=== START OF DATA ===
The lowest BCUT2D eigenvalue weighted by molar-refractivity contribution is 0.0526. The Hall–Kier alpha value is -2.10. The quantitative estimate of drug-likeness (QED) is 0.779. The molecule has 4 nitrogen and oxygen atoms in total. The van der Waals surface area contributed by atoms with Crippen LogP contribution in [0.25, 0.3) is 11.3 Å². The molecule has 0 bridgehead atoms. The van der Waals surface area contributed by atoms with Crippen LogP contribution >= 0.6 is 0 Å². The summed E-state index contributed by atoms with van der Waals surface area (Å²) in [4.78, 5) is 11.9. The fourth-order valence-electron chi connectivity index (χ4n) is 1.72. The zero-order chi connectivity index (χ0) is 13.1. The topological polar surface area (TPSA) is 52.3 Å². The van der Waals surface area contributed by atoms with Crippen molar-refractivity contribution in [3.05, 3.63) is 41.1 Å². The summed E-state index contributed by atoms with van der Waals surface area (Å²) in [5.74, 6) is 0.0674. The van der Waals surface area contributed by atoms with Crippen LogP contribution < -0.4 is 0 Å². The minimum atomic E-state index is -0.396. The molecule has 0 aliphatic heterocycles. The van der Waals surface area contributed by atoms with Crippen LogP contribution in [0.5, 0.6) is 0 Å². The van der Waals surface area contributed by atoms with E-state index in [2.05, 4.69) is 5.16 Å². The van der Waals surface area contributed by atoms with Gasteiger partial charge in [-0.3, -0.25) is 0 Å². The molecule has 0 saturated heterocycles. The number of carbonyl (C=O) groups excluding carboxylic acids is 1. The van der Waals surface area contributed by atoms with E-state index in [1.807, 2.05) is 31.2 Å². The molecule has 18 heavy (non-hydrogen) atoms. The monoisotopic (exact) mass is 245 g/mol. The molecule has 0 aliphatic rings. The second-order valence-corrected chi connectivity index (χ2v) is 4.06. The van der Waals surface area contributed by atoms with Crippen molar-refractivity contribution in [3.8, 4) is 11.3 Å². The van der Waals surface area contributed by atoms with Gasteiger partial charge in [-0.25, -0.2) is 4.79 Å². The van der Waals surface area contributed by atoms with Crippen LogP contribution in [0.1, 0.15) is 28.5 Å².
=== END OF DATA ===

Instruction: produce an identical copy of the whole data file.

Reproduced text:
The lowest BCUT2D eigenvalue weighted by molar-refractivity contribution is 0.0526. The Hall–Kier alpha value is -2.10. The quantitative estimate of drug-likeness (QED) is 0.779. The molecule has 4 nitrogen and oxygen atoms in total. The van der Waals surface area contributed by atoms with Crippen LogP contribution in [0.25, 0.3) is 11.3 Å². The molecule has 0 bridgehead atoms. The van der Waals surface area contributed by atoms with Crippen LogP contribution >= 0.6 is 0 Å². The summed E-state index contributed by atoms with van der Waals surface area (Å²) in [4.78, 5) is 11.9. The fourth-order valence-electron chi connectivity index (χ4n) is 1.72. The zero-order chi connectivity index (χ0) is 13.1. The topological polar surface area (TPSA) is 52.3 Å². The van der Waals surface area contributed by atoms with Crippen molar-refractivity contribution in [3.05, 3.63) is 41.1 Å². The summed E-state index contributed by atoms with van der Waals surface area (Å²) in [5.74, 6) is 0.0674. The van der Waals surface area contributed by atoms with Crippen LogP contribution < -0.4 is 0 Å². The minimum atomic E-state index is -0.396. The molecule has 0 aliphatic heterocycles. The van der Waals surface area contributed by atoms with Crippen LogP contribution in [0.5, 0.6) is 0 Å². The van der Waals surface area contributed by atoms with E-state index in [2.05, 4.69) is 5.16 Å². The van der Waals surface area contributed by atoms with Gasteiger partial charge in [-0.3, -0.25) is 0 Å². The molecule has 0 saturated heterocycles. The number of carbonyl (C=O) groups excluding carboxylic acids is 1. The van der Waals surface area contributed by atoms with E-state index in [1.807, 2.05) is 31.2 Å². The molecule has 18 heavy (non-hydrogen) atoms. The monoisotopic (exact) mass is 245 g/mol. The molecule has 0 aliphatic rings. The second-order valence-corrected chi connectivity index (χ2v) is 4.06. The van der Waals surface area contributed by atoms with Crippen molar-refractivity contribution in [3.8, 4) is 11.3 Å². The van der Waals surface area contributed by atoms with Gasteiger partial charge in [-0.25, -0.2) is 4.79 Å². The van der Waals surface area contributed by atoms with Crippen LogP contribution in [0.1, 0.15) is 28.5 Å².